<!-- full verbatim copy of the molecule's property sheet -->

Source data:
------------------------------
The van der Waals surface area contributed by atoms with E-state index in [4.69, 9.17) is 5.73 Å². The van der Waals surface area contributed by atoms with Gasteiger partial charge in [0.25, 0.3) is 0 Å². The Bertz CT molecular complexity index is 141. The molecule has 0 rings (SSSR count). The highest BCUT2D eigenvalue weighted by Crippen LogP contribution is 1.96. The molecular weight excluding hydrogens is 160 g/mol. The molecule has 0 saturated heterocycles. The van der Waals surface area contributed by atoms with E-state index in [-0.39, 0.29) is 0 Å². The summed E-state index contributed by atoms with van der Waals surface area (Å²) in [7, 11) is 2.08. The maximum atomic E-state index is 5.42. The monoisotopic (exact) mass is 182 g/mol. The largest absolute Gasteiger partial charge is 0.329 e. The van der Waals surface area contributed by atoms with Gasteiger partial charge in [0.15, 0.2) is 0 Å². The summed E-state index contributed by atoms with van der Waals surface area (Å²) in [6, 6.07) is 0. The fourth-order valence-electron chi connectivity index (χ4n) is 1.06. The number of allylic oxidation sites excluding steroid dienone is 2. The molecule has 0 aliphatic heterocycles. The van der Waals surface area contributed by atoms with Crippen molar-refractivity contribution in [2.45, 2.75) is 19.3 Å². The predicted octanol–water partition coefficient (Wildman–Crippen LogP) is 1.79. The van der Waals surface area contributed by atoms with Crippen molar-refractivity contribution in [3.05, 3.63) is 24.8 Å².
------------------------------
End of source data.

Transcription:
The van der Waals surface area contributed by atoms with E-state index in [4.69, 9.17) is 5.73 Å². The van der Waals surface area contributed by atoms with Gasteiger partial charge in [0.25, 0.3) is 0 Å². The Bertz CT molecular complexity index is 141. The molecule has 0 rings (SSSR count). The highest BCUT2D eigenvalue weighted by Crippen LogP contribution is 1.96. The molecular weight excluding hydrogens is 160 g/mol. The molecule has 0 saturated heterocycles. The van der Waals surface area contributed by atoms with E-state index in [-0.39, 0.29) is 0 Å². The summed E-state index contributed by atoms with van der Waals surface area (Å²) in [7, 11) is 2.08. The maximum atomic E-state index is 5.42. The monoisotopic (exact) mass is 182 g/mol. The largest absolute Gasteiger partial charge is 0.329 e. The van der Waals surface area contributed by atoms with Gasteiger partial charge in [0.15, 0.2) is 0 Å². The summed E-state index contributed by atoms with van der Waals surface area (Å²) in [6, 6.07) is 0. The fourth-order valence-electron chi connectivity index (χ4n) is 1.06. The number of allylic oxidation sites excluding steroid dienone is 2. The molecule has 0 aliphatic heterocycles. The van der Waals surface area contributed by atoms with Crippen molar-refractivity contribution in [2.45, 2.75) is 19.3 Å². The predicted octanol–water partition coefficient (Wildman–Crippen LogP) is 1.79. The van der Waals surface area contributed by atoms with Crippen molar-refractivity contribution in [3.05, 3.63) is 24.8 Å².